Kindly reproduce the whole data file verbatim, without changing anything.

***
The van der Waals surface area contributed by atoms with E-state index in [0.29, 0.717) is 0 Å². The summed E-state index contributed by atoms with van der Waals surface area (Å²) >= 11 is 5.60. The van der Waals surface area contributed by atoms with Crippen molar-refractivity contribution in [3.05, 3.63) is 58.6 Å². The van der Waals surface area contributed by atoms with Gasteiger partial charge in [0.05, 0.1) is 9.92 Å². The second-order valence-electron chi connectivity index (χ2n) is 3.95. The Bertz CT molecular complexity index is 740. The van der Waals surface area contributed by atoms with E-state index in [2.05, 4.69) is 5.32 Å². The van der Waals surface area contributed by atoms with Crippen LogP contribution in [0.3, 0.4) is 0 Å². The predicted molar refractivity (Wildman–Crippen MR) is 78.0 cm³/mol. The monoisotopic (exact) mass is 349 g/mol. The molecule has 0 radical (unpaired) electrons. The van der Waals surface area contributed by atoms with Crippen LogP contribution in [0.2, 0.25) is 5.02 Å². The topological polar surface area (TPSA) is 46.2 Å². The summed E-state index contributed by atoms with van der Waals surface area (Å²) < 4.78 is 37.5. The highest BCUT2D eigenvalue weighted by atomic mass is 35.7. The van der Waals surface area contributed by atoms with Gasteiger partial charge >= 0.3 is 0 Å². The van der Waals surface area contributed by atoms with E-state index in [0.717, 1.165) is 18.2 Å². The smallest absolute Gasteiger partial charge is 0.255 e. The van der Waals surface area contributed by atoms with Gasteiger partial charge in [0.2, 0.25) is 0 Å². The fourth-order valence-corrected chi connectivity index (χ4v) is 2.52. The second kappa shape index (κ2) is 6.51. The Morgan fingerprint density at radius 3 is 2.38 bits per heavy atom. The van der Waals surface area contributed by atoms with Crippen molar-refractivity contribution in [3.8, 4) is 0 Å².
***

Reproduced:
The van der Waals surface area contributed by atoms with E-state index in [0.29, 0.717) is 0 Å². The summed E-state index contributed by atoms with van der Waals surface area (Å²) >= 11 is 5.60. The van der Waals surface area contributed by atoms with Crippen molar-refractivity contribution in [3.05, 3.63) is 58.6 Å². The van der Waals surface area contributed by atoms with Gasteiger partial charge in [0.05, 0.1) is 9.92 Å². The second-order valence-electron chi connectivity index (χ2n) is 3.95. The Bertz CT molecular complexity index is 740. The van der Waals surface area contributed by atoms with E-state index in [2.05, 4.69) is 5.32 Å². The van der Waals surface area contributed by atoms with Crippen LogP contribution in [0.3, 0.4) is 0 Å². The predicted molar refractivity (Wildman–Crippen MR) is 78.0 cm³/mol. The monoisotopic (exact) mass is 349 g/mol. The molecule has 0 radical (unpaired) electrons. The van der Waals surface area contributed by atoms with Crippen LogP contribution in [0.2, 0.25) is 5.02 Å². The topological polar surface area (TPSA) is 46.2 Å². The summed E-state index contributed by atoms with van der Waals surface area (Å²) < 4.78 is 37.5. The highest BCUT2D eigenvalue weighted by atomic mass is 35.7. The van der Waals surface area contributed by atoms with Gasteiger partial charge >= 0.3 is 0 Å². The van der Waals surface area contributed by atoms with E-state index in [0.717, 1.165) is 18.2 Å². The smallest absolute Gasteiger partial charge is 0.255 e. The van der Waals surface area contributed by atoms with Gasteiger partial charge in [0.2, 0.25) is 0 Å². The fourth-order valence-corrected chi connectivity index (χ4v) is 2.52. The second kappa shape index (κ2) is 6.51. The Morgan fingerprint density at radius 3 is 2.38 bits per heavy atom. The van der Waals surface area contributed by atoms with Crippen molar-refractivity contribution in [3.8, 4) is 0 Å².